The Mason City Globe-Gazette from Mason City, Iowa on February 2, 1944 · Page 9
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The Mason City Globe-Gazette from Mason City, Iowa · Page 9

Mason City, Iowa
Issue Date:
Wednesday, February 2, 1944
Page 9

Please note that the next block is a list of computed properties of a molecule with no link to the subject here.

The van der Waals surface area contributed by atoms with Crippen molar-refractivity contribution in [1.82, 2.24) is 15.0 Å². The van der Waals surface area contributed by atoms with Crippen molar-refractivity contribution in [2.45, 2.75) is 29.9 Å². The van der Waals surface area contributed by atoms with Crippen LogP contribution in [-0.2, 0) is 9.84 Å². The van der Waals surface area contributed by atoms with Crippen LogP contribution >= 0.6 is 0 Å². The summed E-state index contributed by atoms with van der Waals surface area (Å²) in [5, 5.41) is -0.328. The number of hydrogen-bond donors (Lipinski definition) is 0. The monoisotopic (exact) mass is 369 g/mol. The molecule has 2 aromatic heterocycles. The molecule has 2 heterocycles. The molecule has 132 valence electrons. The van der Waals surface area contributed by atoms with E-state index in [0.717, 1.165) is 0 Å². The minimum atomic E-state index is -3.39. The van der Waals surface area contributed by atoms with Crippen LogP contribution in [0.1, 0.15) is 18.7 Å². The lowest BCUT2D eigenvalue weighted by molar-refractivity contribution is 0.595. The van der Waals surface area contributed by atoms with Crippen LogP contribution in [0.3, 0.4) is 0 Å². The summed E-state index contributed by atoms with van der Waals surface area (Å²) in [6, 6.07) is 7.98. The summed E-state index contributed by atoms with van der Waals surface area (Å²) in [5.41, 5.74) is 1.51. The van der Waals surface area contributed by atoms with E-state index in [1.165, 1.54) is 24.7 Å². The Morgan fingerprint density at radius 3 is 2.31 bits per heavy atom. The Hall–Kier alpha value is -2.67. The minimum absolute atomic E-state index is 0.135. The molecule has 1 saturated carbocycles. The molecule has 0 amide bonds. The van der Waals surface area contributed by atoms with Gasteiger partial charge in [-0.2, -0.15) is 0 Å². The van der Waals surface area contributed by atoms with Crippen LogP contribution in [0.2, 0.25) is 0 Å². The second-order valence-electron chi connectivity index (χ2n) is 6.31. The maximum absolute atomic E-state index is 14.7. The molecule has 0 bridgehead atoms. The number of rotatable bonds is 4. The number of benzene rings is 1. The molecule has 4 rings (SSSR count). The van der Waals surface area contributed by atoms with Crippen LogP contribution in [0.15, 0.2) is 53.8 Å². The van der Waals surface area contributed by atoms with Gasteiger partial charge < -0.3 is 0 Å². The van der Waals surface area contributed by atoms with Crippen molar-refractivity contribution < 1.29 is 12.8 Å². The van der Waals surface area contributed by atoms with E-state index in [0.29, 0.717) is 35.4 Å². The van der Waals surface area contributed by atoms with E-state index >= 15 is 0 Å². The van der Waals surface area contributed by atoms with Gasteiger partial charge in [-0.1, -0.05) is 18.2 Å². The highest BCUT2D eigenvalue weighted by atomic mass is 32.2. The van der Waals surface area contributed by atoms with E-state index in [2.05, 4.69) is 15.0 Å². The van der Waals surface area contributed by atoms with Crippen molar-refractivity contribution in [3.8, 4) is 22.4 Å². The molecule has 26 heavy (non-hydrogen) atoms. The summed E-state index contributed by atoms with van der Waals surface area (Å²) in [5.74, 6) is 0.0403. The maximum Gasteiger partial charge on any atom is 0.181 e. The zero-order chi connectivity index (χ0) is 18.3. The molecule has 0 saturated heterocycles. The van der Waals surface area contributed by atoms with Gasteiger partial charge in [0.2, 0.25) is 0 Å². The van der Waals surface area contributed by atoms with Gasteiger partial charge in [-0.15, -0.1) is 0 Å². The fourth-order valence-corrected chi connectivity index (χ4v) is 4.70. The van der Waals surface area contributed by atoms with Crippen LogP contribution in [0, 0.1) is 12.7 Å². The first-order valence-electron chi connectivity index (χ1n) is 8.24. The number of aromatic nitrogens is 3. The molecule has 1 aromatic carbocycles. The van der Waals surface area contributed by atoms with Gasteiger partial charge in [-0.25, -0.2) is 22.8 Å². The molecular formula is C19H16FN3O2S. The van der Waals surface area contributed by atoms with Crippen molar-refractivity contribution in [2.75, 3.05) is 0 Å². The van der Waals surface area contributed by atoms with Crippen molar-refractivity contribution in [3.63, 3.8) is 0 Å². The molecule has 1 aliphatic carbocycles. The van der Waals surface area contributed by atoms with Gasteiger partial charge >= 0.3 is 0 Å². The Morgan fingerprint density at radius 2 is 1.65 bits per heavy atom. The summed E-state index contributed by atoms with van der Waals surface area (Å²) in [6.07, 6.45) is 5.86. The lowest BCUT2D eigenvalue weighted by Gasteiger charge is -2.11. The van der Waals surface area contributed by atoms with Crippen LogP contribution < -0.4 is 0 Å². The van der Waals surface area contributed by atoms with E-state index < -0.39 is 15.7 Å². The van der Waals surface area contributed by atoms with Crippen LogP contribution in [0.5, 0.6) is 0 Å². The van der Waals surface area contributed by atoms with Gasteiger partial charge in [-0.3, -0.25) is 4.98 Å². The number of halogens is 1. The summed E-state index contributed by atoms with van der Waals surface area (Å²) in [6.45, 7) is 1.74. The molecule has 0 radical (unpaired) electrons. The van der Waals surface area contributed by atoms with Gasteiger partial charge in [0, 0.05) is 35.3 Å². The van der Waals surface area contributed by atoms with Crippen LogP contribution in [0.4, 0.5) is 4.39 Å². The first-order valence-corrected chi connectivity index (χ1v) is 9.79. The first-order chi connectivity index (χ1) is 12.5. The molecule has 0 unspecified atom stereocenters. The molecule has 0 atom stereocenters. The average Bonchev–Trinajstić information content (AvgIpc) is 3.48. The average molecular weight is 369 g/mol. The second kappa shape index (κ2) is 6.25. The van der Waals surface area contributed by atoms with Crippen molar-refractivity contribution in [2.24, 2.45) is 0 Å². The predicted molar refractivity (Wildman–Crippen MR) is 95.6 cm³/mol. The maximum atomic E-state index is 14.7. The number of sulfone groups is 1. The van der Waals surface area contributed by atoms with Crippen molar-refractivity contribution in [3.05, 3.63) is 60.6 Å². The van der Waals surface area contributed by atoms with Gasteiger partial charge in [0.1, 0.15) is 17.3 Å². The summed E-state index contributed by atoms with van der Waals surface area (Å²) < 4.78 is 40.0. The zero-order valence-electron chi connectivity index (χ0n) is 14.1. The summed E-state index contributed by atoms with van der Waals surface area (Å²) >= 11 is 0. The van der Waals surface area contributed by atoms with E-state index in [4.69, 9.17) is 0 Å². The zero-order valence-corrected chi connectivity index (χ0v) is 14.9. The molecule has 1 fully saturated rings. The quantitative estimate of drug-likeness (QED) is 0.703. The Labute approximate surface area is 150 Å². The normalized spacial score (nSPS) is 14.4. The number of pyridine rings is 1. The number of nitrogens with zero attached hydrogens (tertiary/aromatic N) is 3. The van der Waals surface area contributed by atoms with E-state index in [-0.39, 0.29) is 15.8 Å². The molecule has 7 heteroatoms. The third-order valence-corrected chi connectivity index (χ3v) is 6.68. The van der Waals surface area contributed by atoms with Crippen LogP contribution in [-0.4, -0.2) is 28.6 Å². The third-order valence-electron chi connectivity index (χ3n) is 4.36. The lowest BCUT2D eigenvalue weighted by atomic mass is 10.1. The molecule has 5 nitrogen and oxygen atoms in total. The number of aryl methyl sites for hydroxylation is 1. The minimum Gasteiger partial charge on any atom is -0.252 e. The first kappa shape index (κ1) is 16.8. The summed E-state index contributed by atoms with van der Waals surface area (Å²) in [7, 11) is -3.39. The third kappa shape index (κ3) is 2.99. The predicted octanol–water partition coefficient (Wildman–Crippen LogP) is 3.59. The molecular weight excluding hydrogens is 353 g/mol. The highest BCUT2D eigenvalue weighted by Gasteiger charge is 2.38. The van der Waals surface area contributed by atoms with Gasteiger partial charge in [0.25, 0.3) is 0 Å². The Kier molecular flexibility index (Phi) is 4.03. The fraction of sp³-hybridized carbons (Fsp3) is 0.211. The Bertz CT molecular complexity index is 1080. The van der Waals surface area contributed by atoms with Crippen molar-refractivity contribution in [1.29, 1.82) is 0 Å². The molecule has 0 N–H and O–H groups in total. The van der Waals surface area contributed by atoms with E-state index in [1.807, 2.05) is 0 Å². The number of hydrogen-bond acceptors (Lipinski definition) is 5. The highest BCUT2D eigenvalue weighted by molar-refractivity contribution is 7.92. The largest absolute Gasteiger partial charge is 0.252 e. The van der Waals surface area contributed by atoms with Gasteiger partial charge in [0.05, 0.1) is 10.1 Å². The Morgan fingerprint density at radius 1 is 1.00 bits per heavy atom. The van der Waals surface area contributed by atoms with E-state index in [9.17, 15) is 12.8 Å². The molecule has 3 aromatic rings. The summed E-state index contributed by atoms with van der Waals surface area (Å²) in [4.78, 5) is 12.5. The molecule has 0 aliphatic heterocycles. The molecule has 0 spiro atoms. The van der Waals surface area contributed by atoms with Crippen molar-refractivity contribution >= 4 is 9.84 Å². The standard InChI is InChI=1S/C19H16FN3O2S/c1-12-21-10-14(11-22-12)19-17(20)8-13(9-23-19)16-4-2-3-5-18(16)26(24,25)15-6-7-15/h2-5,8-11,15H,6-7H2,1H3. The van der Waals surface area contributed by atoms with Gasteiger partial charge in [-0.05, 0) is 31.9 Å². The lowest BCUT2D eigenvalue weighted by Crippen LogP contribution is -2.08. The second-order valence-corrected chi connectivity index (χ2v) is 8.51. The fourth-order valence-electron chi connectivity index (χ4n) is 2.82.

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Mohawks End Austin Win Streak at 17 Straight With 36-2$ Triumph jBob Carpenter's visions of pro- issional football' turning 'into a Iftte.-helpmate to the baseball Iforld is a bit far-fetched, we fear. |:cordmg to the Phillies' young J?sident, the major league own- should buy up all the fran- jises available in the National [ofessional Football league and back and let the money pour LJt isu't quite as-simple as all it, however. The majority of leball men, we ihink, aren't lilificd to run football teams I'ause t h e y kuow baseball yers is no sign that they could I an all-Americau on sight. And ] can't familiarize yourself with 4he inlracacies of the grid rules tnight. Men spend lifetimes that. nd, might we ask, what wil present owners o£ the pro- Ijjonal football clubs do? Step Hie politely and hand every- lig over to the baseball moguls? [Jit's something that needs no Kwering; We think itV a fine [(ig foi- the baseball officials to ; their parks paying proposi- by. renting them to the pro teams during the fall sea- but beyond that, we don't lik Carpenter's idea holds much frier. · - -s j, · * Eiturning Players ·'ord Frick, however, president (the National league, does have ne good thoughts on the prob- -u of-veturning players._At least, inking about players returnkig .good. What he proposes to do I out them is the big topic com- ig up for discussion at the major ague meetings in "New York this ekend. And certainly, there is a prob- n to be faced. The 16 big league jibs aren't going to have room j take back the large number of layers already entered into "the ,:lrvice if the war should end sud- ifnly. On top of that, the ques- [·n of what to do with! players · the already-filled rosters. Many of them signed as free j;ents, and belong to no minor j'sgue outfit. Those are only a · \v of the questions that merely tratch the surface, and that will jive to be solved, once and for ;rl, at the coming meeting. The ijinor leagues will come in for ;eir share of attention, too. ' I': · * seed Help Jralore than a few will want |tpe sort of help from-the-majors; li'fle'r in the way of player talent, I'lich they aren't likely to get, " financial aid. If even some of |;se questions are brought to a Infinite solution, progress aiding l|i ,, 1944 big league races will ||Ve been made. |Watch for the results of the Inference this coming weekend. .- * [jo Chances £oach Lawrence "Pops" Harri- i of the University of Iowa Jketball team is taking no Circes on the Hawkeyes falling ·nieces in the Chicago game at a City this Saturday night. a, as you know, is tied with iflue foi- first place in the Big |;r* v with 6-0 records. » T n e Maroons, loser o£ 44 'jraight conference contests, are ,oing to have their night one of lljtese times, and Harrison doesn't [jrant Iowa to be the unfortunate 'ictim. Chicago is without a win Ace Feb. 19, 1940. |; Says Pops: "The Maroons twice nded long losing streaks at bwa's expense. They had lost 33 Itraight before beating the Hawks « Iowa City in 1938 and in 1935 Iki p-ir win snapped a 14-game los- string. Those Chicago boys *ill take It out- on some team jimetixne -- they'll have a hot ·ight and a confident favorite ''ill get a biff jolt. |c "We can't let that happen here '·\turday. Chicago plays a light- ag game and has 2 good scorers h Louis Deitelbaum, center, and [red DeGraw. forward. I'm going p try and get these boys to play i( s if they were meeting a quintet *ith a good record." Austin, Minn. --A Mason City intent upon revenge for an early-season defeat, tagged Austin with, its first athletic loss of the 1943-44 season here Tuesday night, 36-25. · It was the initial setback in 17 starts over the present football and basketball campaigns for the Gopher school, and *gave the Mohawks 5 consecutive victories and brought the .More Left mr .-i jk · Ives, the sensational li Wkeye forward, will have to · V 'P breaking scoring records jxetty soon--there won't be any ·wore left to shatter. He now holds ·il marks. Only remaining ones ·ire the season's record, 245 Uves W.ow has 202 in 11 games) and Jflc record for 12 Big Ten games, 11-1, (I i' es has 91 in 6 - u ' s P° S - |ible that Dave Banner, his run- ·;|mgmatc, may snatch the mark |j Ambulant Proctology CLINICS For Rectal Soreness -. Consultations and Examinations Every S A T U K D A Y 10-12 1-5 Emergency Cases at All Times Dr. R. W. ShuRz, D. 0. 218, 219, 22« First National Bank Bid*. Phone 842 North Iowa Basketball Rockwell Downs Sheffield Twice Sheffield -- Rockwell's basketball team made oil with a doubleheader victory here Tuesday night, the boys downing Sheffield, 2G-14. and the girls winning, 3223. The Rockwell quintet led at the half, 11-15. Clark paced the winners with 12 markers, while Webb, Eckhardt and Brouwer netted 4 apiece for Sheffield. Rockwell's girls led 17-14 at the jntermissio'n. Petersen scored 13 for Rockwell; while .Neidering- haus had 10 for Sheffield. · * Little Cedar Defeats Carpenter Carpenter--The Little Cedar basketball team defeated Carpenter here Tuesday night, 42-32 jumping off to an early lead and holding it throughout. Little Cedar led at halftime, 28-14. Norm MacPhail scored 24 points for the winners, while Omer'Toye had 13 lor Carpenter. " ' The Carpenter girls evened matters by taking the little Cedar lassies Into camp 23-18. Carpenter Ted at the intermission, 14-7. Culbertson h*d 18 for'the victors. Doris Rawsort had 10 for Little Cedar. * Rake, Thompson Split 2 Games Rake--The Rake and Thompson basketball teams split a doubleheader here Tuesday night, the Thompson girls gaining a 42-41 triumph, while the Rake quintet stopped the Thompson boys, 33-30. Ardis Hanson set a new scoring record for Rake by pouring in 37 points, all but 4 ot her team's total of 41. Charlson had 18 for Thompson. The Rake hoys held a 20-14 halftime lead, but had to fight olt a Thompson rally in the final quarter. Ken ^ Randall scored 10 for Rake, while Osmundson and Bravick had 11 and lOVespeclively for Thompson. ' * Manly Topples Tianloritown, 25-22 Manly _ Coach Abe Martin's Manly basketball team defeated a visiting Hanlontown team here Tuesday night, .25-22. The Railroaders staged a second half comeback to turn the trick. Hanlontown led at the end of the first quarter, 3-2, and increased it to 11-7 at the intermission. Manly came back in this period, however, to forge into the lead, 17-16 at the conclusion of the period. Hogan and Collis paced the Manly attack with 9 and 8 p o i n t s respectively. Jennings notched 14 lor Hanlontown. Next contest on the Manly card is Friday night- when- Joicc pays the Railroaders a visit. total/ to 10 for the current season. ' Despite the fact that the Mohawks held slim leads at the end of the first'period ana at the half. lime, the game was nip and tuck through the two quarters. It was not until-the'third session that the Cardinal and Black began to forge ahead to stay. Everything Mason City did seemed to go right. The rebound work was excellent, and plays worked to perfection. It took the Mohawk quintet a while to solve the tight Austin defense, but once it broke that, the outcome was never in doubt. Richardson, A u s t i n forward who played such a bit part in the previous Minnesota victory, was shackled by the alert Mo-, hawk defense, and the best .he could do was a field goal and free throw for 3 points. Forward Ike Zeigler paced the Mason City attack with 11 markers on 4 baskets and 3 charity tosses, but ^thcrwise the scoring was fairly «*»n1 ir~*4it'ijitf»j1 "" ' Forward Art W a g n e ri and Guard Gus,, DiMarco netted 8 points each, while Bob Miller's 4, Verlyn Rutt's 3 and Bob Johnson's 2 rounded out the point- making. Butt and Zeigler' left the game via the personal foul route late in the fourth quarter when it did little damage to the - Mason City cause. At the end of the first period the Cardinal, and Black commanded an 8-6 lead, and by halftime still was ahead, this time by 12-11: It was in the third period, however, that the Mohawk attack began, to click. The Sutermen connected for 13 points while holding the Austin quintet to 7. enabling Mason City fo hold a'25-18 lead at the end of that quarter. Cardinal and Black dominance continued in the final stanza, as the Mohawks outscored Austin, 11-7, to win going away. The Mohawks will try for victory number 11 on the'Roosevelt floor Friday night by taking on Charles City in a non-conference contest. The Cardinal and Black already holds one decision over the Comets. M A S O N CITY CIS) Warmer. £ . . . . . . . J . Xctpler. f B u t t , c DiMarco. E Miller, g Cemcy. i Johnson, c --Tofal-r w ... AUSTIN (i 1 ,) Wright. / Richardson. £ Corey, c Millen. e Ebon, s Johnson, f Sathrc. g Totals 13 If 4 1 1 for Big Ten games, for he now leads Ives, 93-91. Lack of enough wrestlers to make an 8-man team has caused Iowa to cancel its dual mat meets" ·with Minnesota and Wisconsin Feb. 5 and 12. The Hawkeyes, however, will be represented by several athletes in the Biff' Ten title tournament at Evanston, III., Feb. 19. And the Iowa swimming team which faces Wisconsin at Madison Saturday, tied the Army Air meteorologists, with several former AAU champs last week. The lie, incidentally, was only the 2nd in Iowa swimming history. Cresco Stops Riceville, 29-18 Cresco--The Cresco basketbal team captured a non-conference victory from, the Riceville quinte here Tuesday night, 29-18. The winners pulled away after being held even in the first half. The count was deadlocked at 13-all a the intermission. Les Fields netted 13 points for Cresco. while Lockie had B foi Riceville. HIGH SCHOOL BASKETBALL By THE ASSOCIATED PRESS Clinton 44, Savanna (111.) 39 (overtime). Centerville 18 Ottumwa (Central) 17. Davenport, 57 * Davenport (St Ambrose) 17. Eagle Grove 37 Webster City 28 Holy Family, Johawks Lose in Dubuque Meet D u b u q u e--A desperate 4lh- quarter rally fell just 3 points inort here Tuesday night as Holy Family was eliminated from the ·anks of the unbeaten in the Catholic Diocese tournament, Josing to a strong St. Mary's of Marshalltown, 33-30. The Maroons trailed all the nay. and made their bid in an amazing comeback that produced 15 points and held the opposition to 3 in the final stanza. St. Mary's snuffed the rally short of victory. The winners jumped off to an 8-3 lead ill the first period and went an to command a 17-14 margin" at the intermission: II was in .he 3rd quarter that Holy: Family segan to lose ground fast, and by the time that session was completed, the Maroons trailed by a 30-15 score. / Realizing that defeat was forthcoming unless something was done about the nutter, Father Kiefer's aggregation, came to life: and pushed in the 15 markers, but the 3 points the defense allowed Mar- shalltowu was enough to spelt defeat. Center .Joe sparked Holy points. McCauley again Family .with 18 In the opening round of play, the Maroons' had taggedla 27-26 defeat on Catholic high of Cascade and St. Mary's had downed OLVA of Waterloo, giving both clubs the right to meet in 2nd round play. M. AND II. BOWLING Won 1st and 3rd H.c. Tot. Dubuque--A second half lapse that allowed a strong Immaculate Conception of Cedar Hapids basketball team to overtake 2 opening-half leads spelled defeat for St. Joseph's in the Catholic Diocese tournament here Tuesday, 24-21. It was 'a 2nd-round contest. The Johawks had jumped into an early advantage, and by the lime the 1st period had come to an end. the Blue and White held a 12-5 margin. The Johawks slipped somewhat in the 2nd stanza, but at the intermission L. Schrtver 195; 559 523 594 731) 774 707 L. Copley S INUUSTBtAL BOWLING LEAGUE Standings Feb. I , W. L. " Furnace 33 10 Pet. .647 .608 .549 .320 .490 .430 .372 .313 Phalen Cleaners 31 20 Park Inn 28 23 Long Standard Service . . 27 24 Black and White Gale . .' · 25 2G StvHt-and Company '. 25 25 ODT Olficc 19 32 Slate Guard Company E . 16 35 High single--Ralph ConnoUv,' 249. High series--Kay Crispin, 609. High single team--Fhalen Cleaners, 971. High series learn--PhaJen cleaners, 2918. INDUSTRIAL BOWLING LEAGUE Won 1st 2nd 3rd H.C. Tot. Phalen Cl'ncrs 3 886 B07 894 231 2318 Long Std. Scrv. 0 807 813 901 18G 2712 Connolly 238; French 567. ODT Olficc 2 774 749 801 204 2328 Black Wh. 1 710 851 702 144 24S7 Swansoii 209; tyicdcrmeycr 6C4. Swift Co. 3 152 731 TJ9 342 2361 Holland Furn.- 0 G74 704. 74j !82 240a Wagner 183, 520. State Guard 3 700 748 738 325 2514 Park Inn 0 686 092 747 279 2404 Crispin 215. 609. still led, 14-11. The Greyhounds thundered back in the 3rd quarter, however, and with considerable help from a 6 foot-4 inch center commanded many of the rebounds. Immaculate Conception forged ahead in this stanza and led at the end of it, 17-16. This lead fired the. winners to new heights, and they pressed the advantage during the final period to capture the contest, 2421. Some missed shots in the 1st quarter crevented the Jonatvks from piling up a bigger margin, which might have staved off defeat. A steady grind of basket- hall also told the tale. St. Joseph's last week had gone through to the Cerro Gordo county championship, then jumped right in at Dubuque and captured a fst- round win from Sacred Heart of Waterloo, 30-16. .Forward Jim Collotpn and Center Frank Pattee paced the Jo- nawks with 8 points each. ST. JOSEPH'S (21) f f II J. Coylc; t Colloton. f ..... . Patlee, c MASON CITV BOWLING LEAGUE Won 1st 2nd 3rd Tot. lowanas Kozy Korner Elks Kol*3r5 N. W. Slates Coca-Cola ... 2 961 S84 886 1 839 923 996 2B21 2764 ... 1 944 '878 910 2732 ... 2 941 2000 991! £337 1 961 382 IOC4 2387 2 1000 383 100S 2991 Merchants Barber. I 902 897 949 2743 Davcy's : 2 S43 960 905 2053 HlEh single--S. Bcmii". 261. ' High 3 game--L, DeSomcry, 644. Uirh Ten High Single High 3 G. W. Bender L. Davey Dr. Shaffer R. Crispin L. Ilalligan 251 244 232. 23G 265 242 2iT 235 ' 621 ti32 629 610 624 608 603 628 63G 590 Team Standings W. Tou-anas 33 N. W. Slates 31 Kozy Korner 3jJ Hub Clolniers 29 Elks No. 375 29 Davey's ...-. 28 Coca-Ccla 21 Merchants Barber 15 - L. 21 23 24 26 33 Avg. 187 187 184 182 181 179 178 178 177 177 Pet. 611 574 536 537 | 537 519 389 278 PLAYERS IN BUSINESS George McQuinn, who handles the first base chores for St. Louis' Browns in the American league, manages a motion picture theater in Falls Church, Va., during the off-season, while another first sacker, Joe Kuhel, who will be back with Washington in 1944, sells insurance during the winter. J7-VEAC-OW3 FResMMAi-1 CA66fZ MASON CITY GLOBE-GAZETTE -Wednesday, Feb. Z, 1944 T, Ai ^ IN , NEI £ -fT AWARDS-Crocm* Bing Crosby (left) presents wrist watch to Jug McSpaden, Philadelphia golf pro, while-Comedian Bob Hope (right) hands timepiece to Band Leader Bob Crosby at Hollywood, Cal. Jug and Bob teamed up to win the 36-hole war bond golf exhibition staged by Bing and Bob Hope. . i i. oo nine Sid Luckman Most Valuable 2. Coyle. B Peterson, g 4 I) 2 4 0 0 2 a CEDAR BAPIOS «I) Thomas. £ . . . . ; ilozek. f Russell, c TMlcm, g .... Grady, K Jennings, g MacEvery. K 3 2 pt tp 4 8 COLLEGE BASKETBALL (By The Associated PIE» "Mitchell'Field (N. Y.)"58; West-Point Armored Detachment 34. Dartmouth 59; Middlebury 4G. Wittcnburg 44; Ohio Northern 2B. Rhode Island Slate 64; Camp Mylcs Standish 43. Brown 54; Camp EmVicot Stabces 42. Juanita 54: Catholic University 37. South Carolina 67: GcorEia J 35. . Bainhridgo (aid.) Navy 90; Washington Cpllecc; 27. "Clemson (S. Car.) 43; Presbyterian 41. Quantico (Va.) Marines 32; Laneley Field 25. Warrensburg (Mo.) State Teachers 45- Westminster 39. Wcntworth Military Academy 34; St. Joseph rMo.) Junior College 31. Maryville (Mo. I State Teachers 35; Peru (Nebr.) Teachers 20. Baker U. iKans.) 47: Ottawa V. 22. DePauw V-5. 51; Valparaiso V. 44. Nebraska 54; Kansas State 47.- Central (Mo. 4T; Missouri Valley 46. Loras (Iowa! 59; Simpson 31. Ottumwa Naval Air Station 50; Central (Iowa I 49. Will Rogers Field 51: Phillips U. 30. Randolph Field (Tex,/ 62; Texas A. and M. 30. By BOB MEYER Cliicago, (U.R)--Ensign Sid Luck- man--footbalPs"T-That-Grew-ln- Brooklyn"--W e d n e s-d a y was named as 1943's "most valuable player" in the National Football league. Luckman, the Gowanus kid who passed his way from Brooklyn's Erasmus Hall high school through Columbia university to become professional football's foremost exponent of the "T" formation, defeated Don Hutson of the Green Bay Packers by 3 points in the league's annual voting Io win the most coveted professional football honor. The choosing of Luckman by a board of sports writers from the league's member .cities blocked Hutson's chance to win the "most valuable player" award for the third straight year. Six players figured in the voting, which was based upon 5 points for a first- place ballot and Z points for 2nd place. The ballol: 1st 2nd Pnts. Sid Luckman, Chicago Bears 6 3 3G Don Hutson, Green Bay Packers . . . 5 4 33 Sammy Baugh, Washington Redskins . 1 4 1 3 Ward Cutf, New York Giants . . . 1 n a Charlie Brock, Green Bay Packers 0 1 2 Bill Paschal, New. . . York Giants 0 ,1 2 The poll was based on season performance only, and did no1 draw consideration for Luckman as basis of his brilliant performance in the Dec. 2G playoff game when he threw 5 touchdown passes against Washington. In 10 games Luckman passed for 2,194 yards and 28 touchdowns-both new league records. He completed .545 per cent of his attempted passes and directed the Bears "T" with skill and discretion. Coach Curley Lambeau of Green Bay said that "playing against Luckman is like playing against a team with a coach on the field." Paradoxically, Luckman came to the Bears in 1939 with a confirmed hatred of the "T." Fresh from all-America honors at Co- Survey Shows 60 Inducted Since Close of 1943 Season By OSCAR FRALfY New York, (U.R)--A United Press iurvey revealed Wednesday that JO major leaguers have been dratted since the 1943 campaign ended, leading to belief that the meeting of baseball's post-war ilanning committee this weekend will develop into a "carry on" session concerned with 1944. . Major league moguls convene Jaturday in a forum originally intended to iron out post-Armistice ailments. But while' indications were that baseball would be able io continue, manpower inroads concentrated attention on a battle for survival. Sixty men from last year's ma- ior league rosters already have joen taken into the armed forces since the world series, while 120 men have been rejected for service. Heaviest losers in the National league were the championship St. Louis Cardinals and 2nd place Cincinnati, each of which lost 7 men, followed by New York and Brooklyn, both ot whom lost 5; lumbia, Luckman had to be sold on the system by Assistant Coach Luke Johnson. Later his extreme poise behind the line of scrimmage made him the mainspring of one of the greatest "T" formations in football history. ·ittsburgh, Chicago and Philadelphia, each 2, and Boston, 1. The world champion New York Yankees and, 3rd place Cleveland lave been hit hardest in the Amer- can league, each with 5 top men :aken, followed by Philadelphia, Washington and Detroit, each 4; St. Louis and Chicago, each 3, and Boston, 1. Brooklyn and New York were well padded, however, \yith 4-F's certain to be in uniform. Each learn has 12 of these men, followed by i Pittsburgh, -10; Chicago and Philadelphia, each 8; Cincinnati, 7; Boston, 4, and St. Louis, 3. In the American league, the St. Louis Browns 'were the best stocked club, having 12 men certain fo be on hand. The Brown's were followed in the "lucky" department by Chicago, 11; Philadelphia and Washington, 6; New York and Cleveland, 5; Detroit, 4, and Boston, 3. CLOTHES MAKE THE MAN Pratt, Kans., (fl 5 )--In the midst ot a close game of basketball new uniforms arrived for one of the competing Army air field teams. Play was halted so the members could put on their new ouUits. At that point the score was,tied. The team garbed'in new splendor then played the pants off the other- team, winning 47-27. T A R P A U L I N S Carried in Stock or Made to Order 8 x 10. $ 6.80 , 10 x 12 10.20 12 x 16.... 16.32 16 x 20 27.20 Mason City Tent, Awning and Canvas Co. Have a Coca-Cola = Skal (HERE'S TO YOU) or a way to .be warm-hearted in Iceland Skal, says the Icelander when he wants to wish you Well. Have a "Cote", says the Yank io the same spirit. In every dime Have a "Coke" is a phrase that breaks the ice between strangers. That's why Coca-Cola always belongs in your icebox at home. Yes, from the equator to the poles, Coca-Cola stands for the pause that rt/resles,--b*s become the global symbol of those who wish well to their fellow men. · omtD U N D t t AUJHOurr or THE COCA-COLA cowfANt §T sa°TM. MASON CITY COCA-COLA BOTTLING CO. It's natural for popular names to acquire friendly abbrcvia- . tions. That'* why you hear I Coca-Coll called "Coke".